Perner et al.  used image processing techniques, including image transformation, histogram equalization, Otsu thresholding , and morphological operation, to obtain a binary mask for segmenting the cells from the ANA images. By modifying the methods, Huang et al.  presented two adaptive automatic segmentation frameworks to precisely extract the ANA cells. In their studies, the first framework classified an image into two categories, i.e., sparse and mass cell regions, based on the number of connected regions. Depending on the category of the images, different color spaces and processing techniques were adopted for cell segmentation. Morphological operations were also used to obtain smooth segmentation results. It was demonstrated to be able to deal with the segmentation of different patterns of IIF images. On the other hand, in the second framework, watershed segmentation  was applied on the green channel of the RGB images, followed by region merging and elimination to obtain the cell boundaries. If the number of regions in the obtained image was larger than a pre-defined threshold, the framework converted the original image into CMY color space and performed marker-controlled watershed segmentation  on the cyan color component. It was reported that the segmentation performance achieved an overall sensitivity of 94.7%.
Creemers et al.  proposed a unsupervised segmentation algorithm, based on iterative global Otsu thresholding and morphological opening operation, to support IIF testing. It was reported to have the capability to split connected regions into individual regions with an average accuracy of 89.57%.
ANA cell recognition
Perner  presented the first study on fluorescent image analysis, feature extraction and classification. Then, an automatic cell recognition approach based on a variety of features, including size, color density, and number of cells, extracted from the segmented images was proposed . For the cells with identical color density, features including standard deviation, mean shape factor, mean of perimeter, and standard deviation of perimeter, were further extracted. Data mining techniques, including Boolean model and decision tree induction, were then used to label the cell regions. Finally, human experts tagged each labeled region with a semantic label. Based on the aforementioned methods, Sack et al.  presented a system to automatic classify HEp-2 fluorescent patterns with a classification accuracy greater than 83%.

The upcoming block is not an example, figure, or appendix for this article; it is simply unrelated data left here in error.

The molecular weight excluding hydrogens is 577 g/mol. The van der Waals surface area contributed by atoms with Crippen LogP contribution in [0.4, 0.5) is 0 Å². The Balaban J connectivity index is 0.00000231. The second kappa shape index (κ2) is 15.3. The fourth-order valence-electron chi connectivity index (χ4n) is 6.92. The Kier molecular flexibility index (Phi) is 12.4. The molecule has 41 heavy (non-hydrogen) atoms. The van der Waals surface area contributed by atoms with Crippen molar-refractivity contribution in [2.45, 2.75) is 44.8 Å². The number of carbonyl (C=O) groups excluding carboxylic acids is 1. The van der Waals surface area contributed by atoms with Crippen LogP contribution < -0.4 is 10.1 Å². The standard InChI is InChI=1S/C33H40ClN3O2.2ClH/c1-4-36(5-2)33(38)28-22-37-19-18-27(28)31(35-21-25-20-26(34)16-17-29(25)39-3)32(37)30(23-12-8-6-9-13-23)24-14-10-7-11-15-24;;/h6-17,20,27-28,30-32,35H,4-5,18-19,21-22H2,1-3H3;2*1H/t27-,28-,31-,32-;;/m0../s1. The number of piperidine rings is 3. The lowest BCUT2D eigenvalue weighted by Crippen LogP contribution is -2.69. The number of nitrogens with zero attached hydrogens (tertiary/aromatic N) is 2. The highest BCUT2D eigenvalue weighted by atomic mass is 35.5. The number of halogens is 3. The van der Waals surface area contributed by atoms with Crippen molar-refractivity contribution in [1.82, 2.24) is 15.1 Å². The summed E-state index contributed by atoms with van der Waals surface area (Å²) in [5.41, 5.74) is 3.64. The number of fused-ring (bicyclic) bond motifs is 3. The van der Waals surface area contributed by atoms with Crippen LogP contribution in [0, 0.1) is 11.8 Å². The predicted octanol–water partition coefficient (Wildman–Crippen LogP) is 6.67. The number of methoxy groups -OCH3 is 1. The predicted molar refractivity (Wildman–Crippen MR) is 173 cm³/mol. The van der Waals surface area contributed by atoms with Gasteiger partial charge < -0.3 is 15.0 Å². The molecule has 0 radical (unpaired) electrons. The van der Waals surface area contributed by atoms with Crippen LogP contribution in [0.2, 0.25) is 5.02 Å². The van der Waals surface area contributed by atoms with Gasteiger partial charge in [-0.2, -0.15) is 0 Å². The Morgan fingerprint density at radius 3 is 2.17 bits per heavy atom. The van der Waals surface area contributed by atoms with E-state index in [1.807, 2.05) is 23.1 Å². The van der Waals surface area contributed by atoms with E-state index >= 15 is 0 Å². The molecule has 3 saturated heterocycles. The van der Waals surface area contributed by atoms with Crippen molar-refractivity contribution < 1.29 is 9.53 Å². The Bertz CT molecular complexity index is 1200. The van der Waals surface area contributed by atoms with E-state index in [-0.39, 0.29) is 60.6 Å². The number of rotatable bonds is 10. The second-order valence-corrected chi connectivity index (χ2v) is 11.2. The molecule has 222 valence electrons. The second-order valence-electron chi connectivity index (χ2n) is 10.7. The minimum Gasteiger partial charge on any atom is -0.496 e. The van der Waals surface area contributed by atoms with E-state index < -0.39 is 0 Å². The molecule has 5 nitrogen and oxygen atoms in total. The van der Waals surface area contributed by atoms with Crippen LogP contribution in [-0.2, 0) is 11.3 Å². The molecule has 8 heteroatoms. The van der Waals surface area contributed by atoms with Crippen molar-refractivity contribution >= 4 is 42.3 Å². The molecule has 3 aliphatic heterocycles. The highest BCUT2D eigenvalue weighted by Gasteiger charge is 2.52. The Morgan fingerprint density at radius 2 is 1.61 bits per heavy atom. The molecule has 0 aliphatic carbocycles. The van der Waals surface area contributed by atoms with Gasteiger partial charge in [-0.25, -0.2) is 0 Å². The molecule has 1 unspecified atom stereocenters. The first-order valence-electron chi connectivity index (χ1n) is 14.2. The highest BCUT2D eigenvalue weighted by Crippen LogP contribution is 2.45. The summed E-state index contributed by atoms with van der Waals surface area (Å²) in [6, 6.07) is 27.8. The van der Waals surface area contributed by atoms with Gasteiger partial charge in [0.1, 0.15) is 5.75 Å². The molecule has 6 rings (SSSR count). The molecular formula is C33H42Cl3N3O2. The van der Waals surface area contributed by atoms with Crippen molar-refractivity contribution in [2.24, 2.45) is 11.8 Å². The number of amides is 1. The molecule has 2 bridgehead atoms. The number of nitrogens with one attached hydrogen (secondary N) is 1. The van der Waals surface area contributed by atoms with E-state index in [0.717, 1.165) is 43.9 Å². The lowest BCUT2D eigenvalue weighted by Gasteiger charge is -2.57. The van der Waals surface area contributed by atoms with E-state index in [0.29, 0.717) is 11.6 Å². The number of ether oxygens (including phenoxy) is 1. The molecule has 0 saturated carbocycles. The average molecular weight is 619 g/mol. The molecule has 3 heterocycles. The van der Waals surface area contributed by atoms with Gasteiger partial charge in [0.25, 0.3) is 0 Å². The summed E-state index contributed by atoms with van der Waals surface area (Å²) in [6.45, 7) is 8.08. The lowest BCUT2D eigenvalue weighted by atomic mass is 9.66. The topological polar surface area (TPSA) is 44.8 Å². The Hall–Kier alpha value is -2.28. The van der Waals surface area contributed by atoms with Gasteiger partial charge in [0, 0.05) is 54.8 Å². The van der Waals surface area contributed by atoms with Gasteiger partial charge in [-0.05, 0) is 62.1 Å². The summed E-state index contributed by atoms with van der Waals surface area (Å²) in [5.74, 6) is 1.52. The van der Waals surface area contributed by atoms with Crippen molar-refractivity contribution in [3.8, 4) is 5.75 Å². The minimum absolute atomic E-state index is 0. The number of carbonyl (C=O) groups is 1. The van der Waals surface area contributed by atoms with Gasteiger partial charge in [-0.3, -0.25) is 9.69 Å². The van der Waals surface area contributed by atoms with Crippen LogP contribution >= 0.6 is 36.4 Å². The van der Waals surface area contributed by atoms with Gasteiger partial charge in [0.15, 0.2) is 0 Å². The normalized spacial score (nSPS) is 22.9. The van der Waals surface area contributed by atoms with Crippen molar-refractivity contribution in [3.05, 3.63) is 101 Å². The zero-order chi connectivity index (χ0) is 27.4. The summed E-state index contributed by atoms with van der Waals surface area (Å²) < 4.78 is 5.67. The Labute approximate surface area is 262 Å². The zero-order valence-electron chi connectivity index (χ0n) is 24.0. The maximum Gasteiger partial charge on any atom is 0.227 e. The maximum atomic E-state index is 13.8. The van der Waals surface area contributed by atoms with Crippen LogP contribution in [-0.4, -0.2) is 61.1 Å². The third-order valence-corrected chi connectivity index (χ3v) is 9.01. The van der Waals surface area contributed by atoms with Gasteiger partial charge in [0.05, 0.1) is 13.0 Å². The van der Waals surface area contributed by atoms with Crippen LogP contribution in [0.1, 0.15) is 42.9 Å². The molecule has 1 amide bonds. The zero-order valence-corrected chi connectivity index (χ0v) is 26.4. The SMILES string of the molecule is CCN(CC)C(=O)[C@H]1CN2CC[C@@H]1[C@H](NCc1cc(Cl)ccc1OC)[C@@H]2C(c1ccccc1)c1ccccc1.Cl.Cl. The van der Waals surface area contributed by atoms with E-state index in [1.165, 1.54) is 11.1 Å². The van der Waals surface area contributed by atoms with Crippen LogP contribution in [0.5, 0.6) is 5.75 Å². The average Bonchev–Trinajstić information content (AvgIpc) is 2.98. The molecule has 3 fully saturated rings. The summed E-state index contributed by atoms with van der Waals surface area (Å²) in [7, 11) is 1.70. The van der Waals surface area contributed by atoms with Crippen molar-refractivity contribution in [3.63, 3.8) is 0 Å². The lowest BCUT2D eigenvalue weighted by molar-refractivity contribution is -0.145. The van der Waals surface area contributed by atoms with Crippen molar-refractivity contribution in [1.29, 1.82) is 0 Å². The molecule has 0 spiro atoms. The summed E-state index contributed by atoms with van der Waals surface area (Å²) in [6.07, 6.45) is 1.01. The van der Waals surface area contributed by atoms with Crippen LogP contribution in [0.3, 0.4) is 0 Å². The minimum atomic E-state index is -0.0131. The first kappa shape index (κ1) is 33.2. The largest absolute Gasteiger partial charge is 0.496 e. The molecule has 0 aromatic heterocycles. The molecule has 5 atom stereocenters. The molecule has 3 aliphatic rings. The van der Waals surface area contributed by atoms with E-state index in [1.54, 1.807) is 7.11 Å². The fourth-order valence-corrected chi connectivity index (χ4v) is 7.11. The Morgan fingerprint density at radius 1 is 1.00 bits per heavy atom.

According to the fluorescence intensity, Soda and Iannello  classified the ANA images into a variety of patterns. They further proposed a framework consisting of hybrid rule-based multi-expert systems for the classification of ANA patterns with an overall error rate of 2.7-5.8% . The framework extracted the features including the first, second, and fourth moments of the gray-level co-occurrence matrix, Zernike moments, as well as the coefficients of discrete cosine transform (DCT) and discrete wavelet transform (DWT). Based on the efforts of previous researches, Rigon et al.  proposed a comprehensive system based on two approaches, in which the first approach discriminated the positive cells from the negative and weakly positive cells based on the features of fluorescence intensity, whereas the second one recognized the staining pattern of the positive cells. The performance of positive/negative recognition ranges from 87% to more than 94%, whereas the staining pattern classification accuracy of the main classes, i.e. homogeneous cells, peripheral nuclear cells, speckled cells, nucleolar cells, and artefacts, ranges from 71% to 74%.
Elbischger et al.  developed an iterative thresholding algorithm for processing HEp-2 cells and a cell classifier for detecting auto-immune diseases. Features including area to perimeter ratio, variance, 30th and 60th normalized percentiles, percentile range, dent number, auto-covariance percentage, and roundness, were extracted from the segmented cells and used for cell classification. The system was reported to be capable of distinguishing 5 different patterns with an overall accuracy of 93% based on the dataset consisting of 982 ROIs extracted from 38 images.
Recently, Huang et al.  employed the self-organizing map (SOM) to identify the fluorescence patterns of HEp-2 cells. Fourteen features, including the perimeter, area, and histogram uniformity of the cell; area and average intensity of the inside and perimeter areas of the cell; higher and lower intensity ratios of the inside area, perimeter area, and whole area of the cell; and standard deviation of the inside area of the cell, were used for designing the classifier with an average accuracy of 92.4%. In , the EUROPattern designed based on k-nearest neighbor algorithm, was compared with the conventional visual IIF evaluation with the sensitivity and specificity achieving 100% and 97.5%, respectively. In addition, it was shown that 94.0% of all the main antibody patterns, including the positive patterns, i.e., homogenous, speckled, nucleolar, centromere, nuclear dotted, and cytoplasmic patterns, as well as the negative patterns, could be correctly recognized.